description of Navy and Marine Corps operating doctrine in a paper entitled ''Forward…From the Sea."1

With the end of the Cold War, the potential threats that the Navy and Marine Corps must be prepared to counter have become significantly more diverse. The unpredictability of the timing, direction, and lethality of various potential adversaries requires the Navy Department to maintain both a sufficient force structure and an adequate pace of modernization. Since it is impossible to predict precisely the military environment of 2035, the planner must provide technologies that can be adopted and adapted to support concepts that emerge as time passes.


The Navy Department will have to create new platform concepts capable of performing its missions in a timely and cost-effective way. The challenges faced by the Navy and Marine Corps in this era are similar to those faced by the Navy in making the transition from sail to steam and, later, to carrier jet aircraft. Addressing these challenges will require the following actions:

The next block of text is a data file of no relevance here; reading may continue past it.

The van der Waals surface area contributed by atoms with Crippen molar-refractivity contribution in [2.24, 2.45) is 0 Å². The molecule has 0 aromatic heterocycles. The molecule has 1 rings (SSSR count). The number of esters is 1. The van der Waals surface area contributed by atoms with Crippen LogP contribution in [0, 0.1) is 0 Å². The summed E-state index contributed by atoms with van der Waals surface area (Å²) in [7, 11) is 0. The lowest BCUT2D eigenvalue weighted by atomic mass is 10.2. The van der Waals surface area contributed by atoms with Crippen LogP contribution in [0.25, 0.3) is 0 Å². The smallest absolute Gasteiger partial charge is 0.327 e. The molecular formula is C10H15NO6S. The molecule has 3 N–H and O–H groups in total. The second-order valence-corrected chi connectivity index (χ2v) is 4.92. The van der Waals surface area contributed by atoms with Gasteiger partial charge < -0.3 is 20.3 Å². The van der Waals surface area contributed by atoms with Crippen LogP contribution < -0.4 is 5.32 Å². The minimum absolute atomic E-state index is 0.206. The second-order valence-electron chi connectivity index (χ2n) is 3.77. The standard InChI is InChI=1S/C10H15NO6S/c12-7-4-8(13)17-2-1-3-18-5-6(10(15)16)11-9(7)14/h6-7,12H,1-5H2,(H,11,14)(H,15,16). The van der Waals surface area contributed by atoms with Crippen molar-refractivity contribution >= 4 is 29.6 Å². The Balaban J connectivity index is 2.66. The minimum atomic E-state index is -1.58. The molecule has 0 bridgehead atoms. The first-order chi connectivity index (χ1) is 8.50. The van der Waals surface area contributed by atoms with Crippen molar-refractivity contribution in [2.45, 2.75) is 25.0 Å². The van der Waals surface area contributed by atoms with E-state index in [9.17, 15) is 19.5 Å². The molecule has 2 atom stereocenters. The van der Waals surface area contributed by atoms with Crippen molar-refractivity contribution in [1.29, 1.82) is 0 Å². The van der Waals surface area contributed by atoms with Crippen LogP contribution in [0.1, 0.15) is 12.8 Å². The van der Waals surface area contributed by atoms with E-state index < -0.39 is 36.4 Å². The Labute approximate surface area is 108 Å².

• A commitment to depart from traditional solutions,

  • A concerted effort to develop enabling technologies, and

  • A plan to make the transition from the old to the new.  

Each of these tenets is reflected in the recommendations made in this report.

The Navy has adapted to its sharply reduced budget by decommissioning ships and aircraft that still have significant operational capability. In the context of this downsizing of U.S. naval forces, a decision was made to support the production base in Navy-unique technology and production capabilities. Shipbuilding is a case in point. There is a two-edged sword at play here. On the one hand, there is a need to maintain momentum in the shipbuilding industry in the face of reduced procurement. On the other, decreased procurement volume drives unit cost up.

To offset and regain funds for recapitalization it is essential for the Navy Department to have a comprehensive plan that minimizes manning, infrastructure, and all life-cycle support costs. Ideally, this should be coupled to a broad agreement with DOD and Congress to allow recaptured funds to be applied to the Navy and Marine Corps recapitalization program.


The Panel on Platforms concluded that there is a set of common thrusts—stealth,


Department of the Navy. 1994. "Forward…From the Sea," U.S. Government Printing Office, Washington, D.C.

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